If you’ve got a windowsill, a little bit of space and time, and a taste for herbs and spices, look no further. These are the easiest herbs to grow at home, and they each have a unique taste and offer multiple benefits. Why haven’t you thought of this before?
Some of these herbs, like basil, are suckers for the sunlight and need to go on the windowsill or a sunny area, but the rest of these plants can be grown in shadier conditions. Plants produce chlorophyll from the sun, so try to let all these herbs get a bit of sun.
After reading this article you won’t need to spend your money on store-bought herbs that add to your meals. These herbs have medicinal properties like antioxidants and anti-inflammatories, these herbs fight different diseases from halitosis all the way to Alzheimer’s.
What are the herbs you’ll be planting? Let’s take a look:
Basil – antibacterial, anti-stress, fights colds and infections, relieves throat and mucus
Cilantro – antioxidants, antibacterial, antifungal, detox, heart-health, blood-sugar control
Parsley – anti-inflammatory, antibacterial, aids digestion, prevents bladder infection
Lemon balm – anti-anxiety, sleep and digestive aid, antibacterial, fights colds and fevers
Chives – reduce cholesterol and blood pressure, the benefits of onions without the tears
Ginger – anti-inflammatory, cold and flu prevention, digestion aid, cardiovascular support
Mint – weight loss and digestion aid, detox, cancer preventative, antibacterial, and whitens teeth
They’ve got different sunlight needs, but all need a proper planter. Make sure you’ve got something that holds water but drains properly, because it will be inside. Once you’ve got a planter you’re ready to get gardening.
Basil is a forgiving plant that grows fairly easily. This plant needs a planet with good drainage and lots of sunlight. It’s a windowsill plant, as long as your windowsill gets lots of light, otherwise scope out the sunniest place inside and grow there.
Slow-release fertilizers are important as well, and the same is true about pruning, keeping insects away, and watering (especially in hot weather). The easiest way to get basil to grow is by starting with a starter plant, but if you grow from seeds the plant should still thrive. You’ll just have to wait a little longer to cultivate.
Cilantro likes a bit of a cooler temperature than most herbs. Find an east or west-facing window and cilantro will be happy. An annual that grows best in free-draining potting soil, all you’ve really got to do is water this herb and it will grow.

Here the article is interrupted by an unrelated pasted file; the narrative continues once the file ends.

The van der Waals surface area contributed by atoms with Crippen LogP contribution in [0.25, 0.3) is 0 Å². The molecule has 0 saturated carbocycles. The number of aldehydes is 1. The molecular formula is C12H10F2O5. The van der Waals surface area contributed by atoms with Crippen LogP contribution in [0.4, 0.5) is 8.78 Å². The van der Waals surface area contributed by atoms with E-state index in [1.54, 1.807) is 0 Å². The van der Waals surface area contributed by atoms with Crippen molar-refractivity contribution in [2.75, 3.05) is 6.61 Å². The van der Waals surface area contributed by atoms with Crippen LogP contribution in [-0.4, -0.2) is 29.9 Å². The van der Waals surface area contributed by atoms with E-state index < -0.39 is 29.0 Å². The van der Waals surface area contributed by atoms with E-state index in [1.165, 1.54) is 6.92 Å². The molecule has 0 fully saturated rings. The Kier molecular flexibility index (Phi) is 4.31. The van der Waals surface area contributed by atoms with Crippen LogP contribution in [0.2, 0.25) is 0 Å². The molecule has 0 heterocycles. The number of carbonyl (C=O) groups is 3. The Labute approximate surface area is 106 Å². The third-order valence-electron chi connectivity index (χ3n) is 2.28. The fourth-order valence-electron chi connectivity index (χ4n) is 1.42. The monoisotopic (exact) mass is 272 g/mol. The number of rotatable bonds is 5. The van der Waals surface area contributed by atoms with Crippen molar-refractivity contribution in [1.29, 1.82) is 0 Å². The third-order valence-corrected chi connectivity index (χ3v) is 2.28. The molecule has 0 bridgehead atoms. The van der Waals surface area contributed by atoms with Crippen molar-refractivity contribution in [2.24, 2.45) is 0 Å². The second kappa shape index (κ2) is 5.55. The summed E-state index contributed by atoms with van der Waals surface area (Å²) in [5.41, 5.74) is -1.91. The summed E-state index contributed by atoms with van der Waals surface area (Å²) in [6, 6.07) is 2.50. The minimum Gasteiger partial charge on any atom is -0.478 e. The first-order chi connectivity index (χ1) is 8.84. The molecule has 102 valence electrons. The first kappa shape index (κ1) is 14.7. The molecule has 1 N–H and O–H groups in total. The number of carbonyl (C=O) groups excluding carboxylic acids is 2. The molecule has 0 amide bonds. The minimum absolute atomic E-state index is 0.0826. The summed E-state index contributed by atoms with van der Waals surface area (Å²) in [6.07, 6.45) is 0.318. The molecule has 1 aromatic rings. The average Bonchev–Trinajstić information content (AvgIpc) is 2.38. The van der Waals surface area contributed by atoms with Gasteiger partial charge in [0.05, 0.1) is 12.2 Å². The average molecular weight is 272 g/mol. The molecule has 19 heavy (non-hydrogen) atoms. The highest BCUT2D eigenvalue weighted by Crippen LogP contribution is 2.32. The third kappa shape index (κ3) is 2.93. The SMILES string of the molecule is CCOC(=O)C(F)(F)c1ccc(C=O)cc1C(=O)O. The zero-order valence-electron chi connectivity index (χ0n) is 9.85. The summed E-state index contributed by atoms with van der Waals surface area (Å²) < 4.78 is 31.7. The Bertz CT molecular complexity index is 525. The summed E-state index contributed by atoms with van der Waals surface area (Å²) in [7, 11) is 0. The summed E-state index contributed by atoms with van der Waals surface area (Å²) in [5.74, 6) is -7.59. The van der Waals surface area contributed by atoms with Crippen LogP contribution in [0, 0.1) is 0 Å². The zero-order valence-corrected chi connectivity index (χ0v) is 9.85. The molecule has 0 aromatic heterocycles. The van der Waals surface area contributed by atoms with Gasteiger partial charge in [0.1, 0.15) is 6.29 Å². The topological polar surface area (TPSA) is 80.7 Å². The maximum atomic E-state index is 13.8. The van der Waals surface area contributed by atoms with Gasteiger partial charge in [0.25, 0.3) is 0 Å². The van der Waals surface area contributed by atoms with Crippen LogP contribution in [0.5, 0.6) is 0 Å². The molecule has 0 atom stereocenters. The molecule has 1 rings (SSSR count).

A thorough watering is more important than frequent watering, so make sure that water drains out the drainage holes each time you water. The plant should only be watered when the soil is dry to the tough, which happens more in summer months. Cilantro doesn’t like being transplanted, so if you start inside–stay inside.
A great source of vitamin C and fiber, parsley likes the sun. Find a south-facing window where the herb can get 6-8 hours of sunlight a day. Turn the pot every few days so the plant doesn’t lean toward the sun.
Although forgiving, parsley can wilt if overwatered – but that rarely happens in a sunny spot. What’s more likely is your pot doesn’t have proper drainage. If you notice the plant’s leaves are becoming dry, put the planter on some pebbles ensuring water drains onto them. The pebbles hold heat well and, with water, will create humidity – parsley’s friend.
Planting parsley in the kitchen gives it the benefits of steam and humidity created from cooking.
This plant isn’t too picky about sunlight, but try to place it somewhere it will get up to 5 hours of direct sunlight. If not, no big deal – your plant should do well in low-light situations. They also want free-draining potting soil and need to be watered regularly, but not daily. Up to three times a week will satisfy lemon balm. Lemon balm recovers from wilting quickly, so it’s better to air on the side of dry.
Once it is time to harvest, never remove more than 25 percent of the leaves at once. If the leaves start to brown it could mean the plant is in a spot that’s too draft and cool, too sunny, or it isn’t getting enough water.
Given the right conditions you can get your chives to grow all year long. Starting from seed can be aggravating, especially if you’re new to gardening, because the sprouts are so tiny and can take a long time to grow into a cultivable plant.
Chives like the sun and should only be watered when dry to the touch. Any sunny window will do. Fill a 6-inch clay pot with pre-moistened well-draining potting soil. Spread the seeds and cover with a ¼ inch of the pre-moistened soil. Place in a sunny spot.
You can moisten the seeds until the germinate with a mist of water, weak plant food, or weak compost tea. Chives appreciate a misting every now-and-then.
A little spicier than the rest, ginger hates frost, direct sun, and strong winds – so it’s perfect to plant indoors. This root typically grows under the shady canopies of tropical trees, but inside can work nearly anywhere – as long as it’s not hot and sunny.
Plant the rhizome (or root) a few inches deep in a mix of compost and potting soil, and keep it aways from chilly drafts, like open doors or windows. Indirect light and about 70 degrees is what ginger really wants. Mist the plant to keep humidity up.
The best time to harvest is when the leaves have died down. This takes up to 10 months, but is totally worth it when you’ve cultivated your first plant.
They say there’s almost no scenario in which this herb can’t grow. It likes potting soil and regular water, but you could plant mint in cement and it would probably still grow. Most varieties of mint grow wildly with only a bit of sun, so put this plant anywhere in the house that you want a little greenery and a refreshing taste when you walk by.
Although, you’ll need to pinch the plant back every few weeks or it will take over your entire house.